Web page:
By Joab Jackson
Douglas Coupland? Douglas Rushkoff? Who needs 'em? Their thinly written books and $7,500-an-hour speaking engagements scarcely explain Generation X. No, the key to understanding this lost generation lies in a cartoon series about four teenage slackers and one dog wandering the globe in a multicolored van. Get Scooby and you get Gen X.
Oh, sure, it may be hard to believe Scooby-Doo, Where Are You? is anything more than fodder for a good drinking game (The Unofficial Scooby Doo Drinking Game). But as the longest-running continuously produced children's cartoon show, Scooby-Doo provided role models for countless children.
And what models they were! One may not find much evidence of their multilayered resonance at the official Scooby-Doo Web site (Scooby Doo on TBS).
To get beyond the obvious, one must venture to the fans' Web sites, where speculation and gossip intermingle with fact to reveal deeper truths. A mythology has built up around the gang, and it encompasses several fan-shared truisms only hinted at in the show itself. Here are the main ones:
Scooby and Shaggy are stoners: Shaggy's goatee and pale skin? Scoob's hyperactivity and the ability to see ghosts long before anyone else? You don't need to be a rehab counselor to see how toasty Scoob and Shag are. Ten Reasons Why Scooby Doo Was a Drug-Influenced Cartoon notes these two "always had the munchies" and "were always giddy and laughing."
In Scooby Doo, an Analysis, Seth Macy speculates that Shaggy "would work the slide on Shaggy's bong when they would pull tubes in the back of the Mystery Machine." Hmmm, perhaps Macy saw a different show from the rest of us.
But what the hell was that "Mystery Machine" they traveled around in, anyway, if not a hippie bus?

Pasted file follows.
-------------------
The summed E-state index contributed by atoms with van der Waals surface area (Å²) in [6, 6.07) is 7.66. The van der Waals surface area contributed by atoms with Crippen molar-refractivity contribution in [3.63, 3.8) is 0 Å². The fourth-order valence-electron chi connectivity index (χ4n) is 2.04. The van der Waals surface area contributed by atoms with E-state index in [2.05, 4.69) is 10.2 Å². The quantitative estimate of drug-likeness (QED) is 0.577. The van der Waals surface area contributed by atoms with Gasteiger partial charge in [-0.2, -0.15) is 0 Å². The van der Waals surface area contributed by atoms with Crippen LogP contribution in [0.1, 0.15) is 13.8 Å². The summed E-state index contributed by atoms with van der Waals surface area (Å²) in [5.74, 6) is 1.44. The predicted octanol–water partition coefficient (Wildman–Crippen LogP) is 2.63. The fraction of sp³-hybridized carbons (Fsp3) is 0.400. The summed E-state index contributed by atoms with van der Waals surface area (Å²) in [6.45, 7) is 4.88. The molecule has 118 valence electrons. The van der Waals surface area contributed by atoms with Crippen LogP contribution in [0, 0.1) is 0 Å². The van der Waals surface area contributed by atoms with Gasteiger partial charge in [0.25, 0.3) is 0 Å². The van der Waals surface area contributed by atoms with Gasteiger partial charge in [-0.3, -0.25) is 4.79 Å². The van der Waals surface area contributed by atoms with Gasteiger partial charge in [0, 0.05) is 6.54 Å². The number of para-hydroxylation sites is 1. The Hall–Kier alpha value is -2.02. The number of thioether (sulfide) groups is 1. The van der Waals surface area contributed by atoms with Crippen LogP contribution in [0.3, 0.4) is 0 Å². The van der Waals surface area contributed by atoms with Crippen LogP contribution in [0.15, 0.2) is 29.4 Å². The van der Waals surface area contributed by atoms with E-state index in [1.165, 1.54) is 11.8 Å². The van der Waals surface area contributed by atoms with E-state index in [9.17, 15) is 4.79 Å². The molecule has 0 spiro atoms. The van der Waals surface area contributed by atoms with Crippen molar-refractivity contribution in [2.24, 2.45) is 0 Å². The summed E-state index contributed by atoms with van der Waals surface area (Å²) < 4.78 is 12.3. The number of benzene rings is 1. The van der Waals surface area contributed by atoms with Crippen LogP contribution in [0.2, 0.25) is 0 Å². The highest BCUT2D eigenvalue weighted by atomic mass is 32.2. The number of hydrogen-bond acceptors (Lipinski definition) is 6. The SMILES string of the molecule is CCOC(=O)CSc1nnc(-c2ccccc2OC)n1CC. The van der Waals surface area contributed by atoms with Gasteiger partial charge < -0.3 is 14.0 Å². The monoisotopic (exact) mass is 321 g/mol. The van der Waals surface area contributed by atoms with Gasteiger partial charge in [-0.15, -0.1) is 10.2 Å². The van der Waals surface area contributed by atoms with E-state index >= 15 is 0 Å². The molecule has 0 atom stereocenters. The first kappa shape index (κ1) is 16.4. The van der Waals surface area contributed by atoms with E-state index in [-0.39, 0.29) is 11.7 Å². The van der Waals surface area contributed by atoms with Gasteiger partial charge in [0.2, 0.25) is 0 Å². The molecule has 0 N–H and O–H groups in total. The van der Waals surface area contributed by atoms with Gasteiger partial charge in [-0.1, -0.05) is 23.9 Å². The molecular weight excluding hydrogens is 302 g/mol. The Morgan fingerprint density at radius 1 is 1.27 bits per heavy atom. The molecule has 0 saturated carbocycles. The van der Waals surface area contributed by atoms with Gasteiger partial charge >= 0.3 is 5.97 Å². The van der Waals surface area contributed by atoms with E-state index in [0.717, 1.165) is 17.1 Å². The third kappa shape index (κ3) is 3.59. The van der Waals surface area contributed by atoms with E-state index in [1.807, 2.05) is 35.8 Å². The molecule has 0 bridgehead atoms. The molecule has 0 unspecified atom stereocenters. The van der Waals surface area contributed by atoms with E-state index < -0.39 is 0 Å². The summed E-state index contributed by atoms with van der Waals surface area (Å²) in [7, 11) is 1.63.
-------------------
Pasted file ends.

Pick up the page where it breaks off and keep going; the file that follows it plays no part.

As for those Scooby Snacks, one anonymously penned Scooby site has it that they are, in fact, hash brownies: "Whenever Scooby, or Shaggy for that matter, eats a Scooby Snack, they go ape! It just blows their mind and they do whatever they are told, because they are so lit!"
Fred and Daphne are lovers: Fred has the buff bod, Daphne is the leggy redhead, and it was obvious to any kid with an older sibling that these two are just itching to get alone. In almost every show, Fred says, "Let's split up, gang," sending Velma, Scooby, and Shaggy off to find some clues.
What happens next depends on who does the telling. Here is what the official TBS site claims: "[Fred] and Daphne search for information." Here is what the anonymous Scooby site concludes: "It's no real mystery what these two are really doing--they're getting busy in the back of the Mystery Machine." Mark Dorr, Tim Solley, and Chad Holder, creators of the Web site Scooby Doo: Lost Voice of Generation X, concur: "Fred and Daphne went to try to wear out the warranty on the shocks on the Mystery Machine."
Velma is a lesbian: The evidence that this logic-minded bespectacled character being a closet case may be pretty weak (Dorr et al. offer only that in hundreds of episodes "Velma never had even one romantic interest"), but it's accepted as fact in most quarters. In Where the Gang Is Now, Joey Carlton fantasizes that after leaving the ghost-chasing business, "Velma was grocery shopping one day when she met the woman of her dreams. She was whisked off her feet and right into the middle of the gay-rights movement. Velma now lives in lovely San Francisco with her loving wife, Martina, and their two adopted children, Brian and Kate."
Interestingly enough, it was Velma, not Daphne, who's become the group's female pop icon. It was Velma who got her own Web page (Mmmmm ... Sweet Velma). And it was Velma who came in 95th in a Foxy zine poll of coolest girls, beating out Camille Paglia (96), the original staff of Sassy (98), and the band L7 (104).
Velma gay? Shag a stoner? Is this some sort of group hallucination? We're talking about a Saturday-morning cartoon. You gotta admit, though, that there's more happening here than Hanna-Barbera lets on. Perhaps the best explanation of Scooby's influence comes from Laura Laytham, who, in her Web page A Marxist Reading of Scooby Doo, argues that Scooby and the gang helped little TV viewers understand the changing world around them. Scooby debuted in culturally tumultuous 1969; as Laytham has it, the show's unusual but friendly characters made their real-life counterparts more accessible. Scooby-Doo "taught our generation to accept what had decades before been seen as entirely unacceptable," she concludes. "Without a doubt, the Scooby-Doo cartoon greatly contributed liberality to its audience."
So, if not for those meddling kids, an entire generation would be more way conservative than it is. Zoiks!
Research assistance: David Cassel.
Web exclusive to the August 14-20, 1997 issue of the Sonoma County Independent.
© Metro Publishing Inc.